Focus your mind on avoiding distractions, such as background noise and a speaker’s particular accent or mannerisms. Then, refrain from accumulating too much attention on the thoughts of the person speaking. Do not allow your own feelings and biases to limit what you listen to.
A majority of verbal communication is non-verbal. We get a lot of information about each other through body language without seeing each other’s body language.
With a person, you can quickly assess the mood from the appearance of one’s eyes, a set of the mouth, the slope of the shoulders. All of these clues are quite helpful. To avoid misunderstanding, be sure to focus when listening.
2. Be open-minded
Avoid judging or criticising exactly what the other person states to you. She will tell you things if you don’t feel alarmed about them, but do not say to yourself, “Well, that was a stupid move.”
Be mindful and don’t jump to conclusions during a discussion. Remember that the speaker uses language to represent mental processes and emotions. You may never know what the speaker’s thought processes and emotions are, the only way to learn about them is by listening.
4. Associate the words of the speaker with your mental imagery
Allow your mind to create a mental model of anything being communicated. Whether a literal picture, or an arrangement of abstract ideas, your mind will do the needed work if you stay focused, with senses fully tuned in. When listening for long stretches, think of, and remember, the words and phrases.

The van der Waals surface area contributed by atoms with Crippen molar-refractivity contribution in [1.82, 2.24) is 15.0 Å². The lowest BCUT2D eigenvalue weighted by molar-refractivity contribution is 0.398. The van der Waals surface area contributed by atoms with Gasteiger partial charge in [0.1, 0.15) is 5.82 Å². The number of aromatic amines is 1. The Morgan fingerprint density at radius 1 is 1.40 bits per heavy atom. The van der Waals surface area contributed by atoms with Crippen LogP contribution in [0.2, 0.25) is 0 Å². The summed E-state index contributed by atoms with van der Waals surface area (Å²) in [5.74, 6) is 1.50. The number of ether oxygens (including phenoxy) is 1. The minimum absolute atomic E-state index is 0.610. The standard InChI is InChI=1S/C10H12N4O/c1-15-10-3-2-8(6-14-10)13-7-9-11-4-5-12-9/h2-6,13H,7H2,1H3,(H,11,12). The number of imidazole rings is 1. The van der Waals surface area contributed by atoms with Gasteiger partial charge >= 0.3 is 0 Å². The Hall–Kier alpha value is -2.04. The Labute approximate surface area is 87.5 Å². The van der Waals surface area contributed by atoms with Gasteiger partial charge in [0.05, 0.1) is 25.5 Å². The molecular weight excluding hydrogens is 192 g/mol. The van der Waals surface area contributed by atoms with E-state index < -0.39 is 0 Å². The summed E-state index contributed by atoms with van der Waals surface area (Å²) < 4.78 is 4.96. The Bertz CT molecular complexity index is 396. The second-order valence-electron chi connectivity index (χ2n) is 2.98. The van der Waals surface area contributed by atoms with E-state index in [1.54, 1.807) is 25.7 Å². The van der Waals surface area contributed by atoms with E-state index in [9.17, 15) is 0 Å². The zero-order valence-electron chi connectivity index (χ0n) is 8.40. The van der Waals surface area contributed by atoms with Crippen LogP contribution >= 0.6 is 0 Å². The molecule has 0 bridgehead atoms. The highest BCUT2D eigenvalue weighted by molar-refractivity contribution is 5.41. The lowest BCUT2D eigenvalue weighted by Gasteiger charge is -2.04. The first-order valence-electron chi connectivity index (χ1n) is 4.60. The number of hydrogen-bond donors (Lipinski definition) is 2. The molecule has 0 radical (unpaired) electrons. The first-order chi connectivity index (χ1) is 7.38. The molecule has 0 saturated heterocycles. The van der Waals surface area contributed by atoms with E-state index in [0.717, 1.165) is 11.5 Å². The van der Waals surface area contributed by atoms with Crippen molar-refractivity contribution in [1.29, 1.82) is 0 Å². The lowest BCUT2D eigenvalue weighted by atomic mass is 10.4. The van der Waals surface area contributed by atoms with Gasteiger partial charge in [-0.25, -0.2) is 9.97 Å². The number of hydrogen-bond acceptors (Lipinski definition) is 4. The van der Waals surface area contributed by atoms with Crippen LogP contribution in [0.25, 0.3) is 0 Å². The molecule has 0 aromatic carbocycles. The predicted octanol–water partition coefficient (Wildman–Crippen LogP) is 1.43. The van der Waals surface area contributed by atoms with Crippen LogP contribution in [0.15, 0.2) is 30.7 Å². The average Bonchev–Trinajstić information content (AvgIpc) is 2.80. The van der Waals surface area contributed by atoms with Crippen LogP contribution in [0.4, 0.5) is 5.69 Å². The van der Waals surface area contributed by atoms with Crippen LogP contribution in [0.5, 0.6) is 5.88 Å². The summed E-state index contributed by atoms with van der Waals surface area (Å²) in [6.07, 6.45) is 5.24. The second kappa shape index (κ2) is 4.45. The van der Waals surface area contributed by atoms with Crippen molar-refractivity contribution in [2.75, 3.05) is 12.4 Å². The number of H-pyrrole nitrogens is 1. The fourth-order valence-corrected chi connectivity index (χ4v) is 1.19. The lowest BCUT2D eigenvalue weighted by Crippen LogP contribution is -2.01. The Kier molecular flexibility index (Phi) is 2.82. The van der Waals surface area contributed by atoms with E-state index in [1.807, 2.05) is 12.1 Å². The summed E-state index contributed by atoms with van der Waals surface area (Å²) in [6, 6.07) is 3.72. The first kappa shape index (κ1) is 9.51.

Listen to what’s being said, regardless of whether it’s in your place or no one’s. Do not spend time thinking about how to salvage your act. Concentrate only on what the other person is trying to say. When your thoughts pursue something, turn your attention to what is being said.
5. Do not interrupt and do not impose your solutions
While children are taught that it’s impolite to interrupt, I believe that this guidance is getting lost. Broadly speaking, this is similar to the message that is delivered by most media programs and talk shows, where loud, abrasive, in-your-face behaviour is tolerated, if not required.
Interrupting sends a variety of messages. It says,
“I’m more important than you are.”
“What I have to say is more interesting, accurate, or relevant.”
“I don’t really care what you think.”
“I have no time for your opinions.”
“This isn’t a conversation, it’s a contest, and I’m going to win.”
We all have a varied rate of thought and speech, and the person who speaks slower bears the responsibility to bring the discussion to a slower rhythm, while the fast speaker needs to quicken the pace to fit the thought.